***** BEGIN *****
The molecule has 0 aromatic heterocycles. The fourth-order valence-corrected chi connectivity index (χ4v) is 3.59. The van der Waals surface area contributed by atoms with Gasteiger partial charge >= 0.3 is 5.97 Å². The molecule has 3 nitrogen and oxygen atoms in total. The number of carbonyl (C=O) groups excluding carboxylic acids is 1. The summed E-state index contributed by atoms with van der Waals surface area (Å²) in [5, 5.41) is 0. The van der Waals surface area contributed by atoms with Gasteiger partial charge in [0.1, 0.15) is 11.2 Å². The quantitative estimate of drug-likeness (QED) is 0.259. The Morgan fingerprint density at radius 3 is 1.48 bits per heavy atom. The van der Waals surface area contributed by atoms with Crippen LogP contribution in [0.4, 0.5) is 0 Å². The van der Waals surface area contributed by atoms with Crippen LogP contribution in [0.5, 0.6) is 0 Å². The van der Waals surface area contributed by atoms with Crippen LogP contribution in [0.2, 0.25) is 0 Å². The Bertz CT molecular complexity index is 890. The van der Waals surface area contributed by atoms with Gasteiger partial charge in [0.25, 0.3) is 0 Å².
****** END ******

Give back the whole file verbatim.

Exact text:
The molecule has 0 aromatic heterocycles. The fourth-order valence-corrected chi connectivity index (χ4v) is 3.59. The van der Waals surface area contributed by atoms with Gasteiger partial charge >= 0.3 is 5.97 Å². The molecule has 3 nitrogen and oxygen atoms in total. The number of carbonyl (C=O) groups excluding carboxylic acids is 1. The summed E-state index contributed by atoms with van der Waals surface area (Å²) in [5, 5.41) is 0. The van der Waals surface area contributed by atoms with Gasteiger partial charge in [0.1, 0.15) is 11.2 Å². The quantitative estimate of drug-likeness (QED) is 0.259. The Morgan fingerprint density at radius 3 is 1.48 bits per heavy atom. The van der Waals surface area contributed by atoms with Crippen LogP contribution in [0.4, 0.5) is 0 Å². The van der Waals surface area contributed by atoms with Crippen LogP contribution in [0.5, 0.6) is 0 Å². The van der Waals surface area contributed by atoms with Crippen LogP contribution in [0.2, 0.25) is 0 Å². The Bertz CT molecular complexity index is 890. The van der Waals surface area contributed by atoms with Gasteiger partial charge in [0.25, 0.3) is 0 Å².